Surviving an Extended Non Custodial Visit – Teens and Adult Children of Divorce

Tips for Teen aged and Adult Children of Divorce:

  • If you feel like your custodial parent is being short with you in the days leading up to your leaving, understand that they are going through a lot of difficult feelings (sadness, worry, anxiety) and they simply aren’t expressing themselves properly.  They probably want to tell you but are worried that it would be viewed as them being unsupportive of your relationship with your other parent.  When people don’t know how to express themselves, they do weird things.  And if you have been feeling anxious about going as well, you might be doing the same thing.  It’s okay to say, “Mom/Dad, I’m totally excited but also kind of nervous about going.”  You might be surprised at the response you get.
  • Conversely, you may find your custodial parent overly affectionate or weepy in the days preceding your leaving.  Again, they aren’t dealing with their feelings in a manner that does any of you any good.  You could set some boundaries and deal with it head on, but it will probably be easier to just get through it, reassure them and get going.
  • When you arrive, be prepared for awkwardness all the way around, especially if your parent is remarried.  It just happens.  No one knows how to act or what to do.  No one is sure of their roles or where they fit anymore and that can be scary as hell.  It’s not your fault and no, it’s not something you should have to deal with but it’s also something that you don’t need to exacerbate.  Do your part.  Be polite.  You will all muddle through it together.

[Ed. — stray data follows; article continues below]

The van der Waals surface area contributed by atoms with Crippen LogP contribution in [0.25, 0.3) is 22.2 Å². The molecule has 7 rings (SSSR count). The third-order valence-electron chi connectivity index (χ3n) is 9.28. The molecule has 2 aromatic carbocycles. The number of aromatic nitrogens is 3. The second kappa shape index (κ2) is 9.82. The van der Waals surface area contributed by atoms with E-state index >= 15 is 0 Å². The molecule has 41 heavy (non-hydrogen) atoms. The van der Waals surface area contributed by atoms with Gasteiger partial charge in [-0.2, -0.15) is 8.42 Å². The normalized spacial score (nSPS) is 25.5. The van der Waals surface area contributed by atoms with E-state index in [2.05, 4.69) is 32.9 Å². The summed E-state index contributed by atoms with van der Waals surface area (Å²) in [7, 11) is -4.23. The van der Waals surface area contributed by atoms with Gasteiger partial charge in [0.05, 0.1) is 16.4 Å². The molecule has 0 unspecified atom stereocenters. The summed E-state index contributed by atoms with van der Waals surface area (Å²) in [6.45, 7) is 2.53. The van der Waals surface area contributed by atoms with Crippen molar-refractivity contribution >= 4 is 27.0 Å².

• Remember, you are only getting a snapshot of your parent and his/her family’s life.  Whether you love it or hate it, it isn’t completely real.  Because you are a guest, and none of us are completely ourselves when we have guests in our home.  And they aren’t really getting an accurate view of you either.  It doesn’t mean you are being fake, it means you are normal.  You don’t have to resent a natural reaction to the circumstance.  The goal is to feel natural together, but that’s not a requirement for a successful visit.
  • Watch your words.  And by that I mean how much you share, both while you are there and when you go back home.  I know how much you want to gush about everything, but you may end up hearing it back and wish you hadn’t shared so much.  It’s strange maneuvering through two separate but equally loved families.  The boundaries become fuzzy – believe me, I know. I’m not a fan of encouraging people to measure their every word, and you don’t need go that far.  Just realize that your dad probably doesn’t need to know about that time you were bra shopping with mom and your mom doesn’t need to hear about how your dad looked in his bathing suit.
  • Enjoy yourself! This time with your parent is precious and you need to get as much out of it as you can.  I know it’s not fair. Being young and growing up is hard enough without having to think and deal with all of this.  It’s not easy having to leave your friends, job, home and life to visit someone you may see only a couple of times a year.  But they are your parent, and it may not seem so important now, but it will one day.  You don’t want to look back with regrets.  So put a smile on your face, tell your parent all about what you’ve been up to and get in all the memories you can.  Hopefully you’ll find one day that you treasure them.

Back to the main article: How to Prepare For, Survive and Enjoy Extended Non Custodial Visits

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How to Prepare For, Survive and Enjoy Extended Non Custodial Visits — The Grown Up Child
May 3, 2010 at 2:18 am

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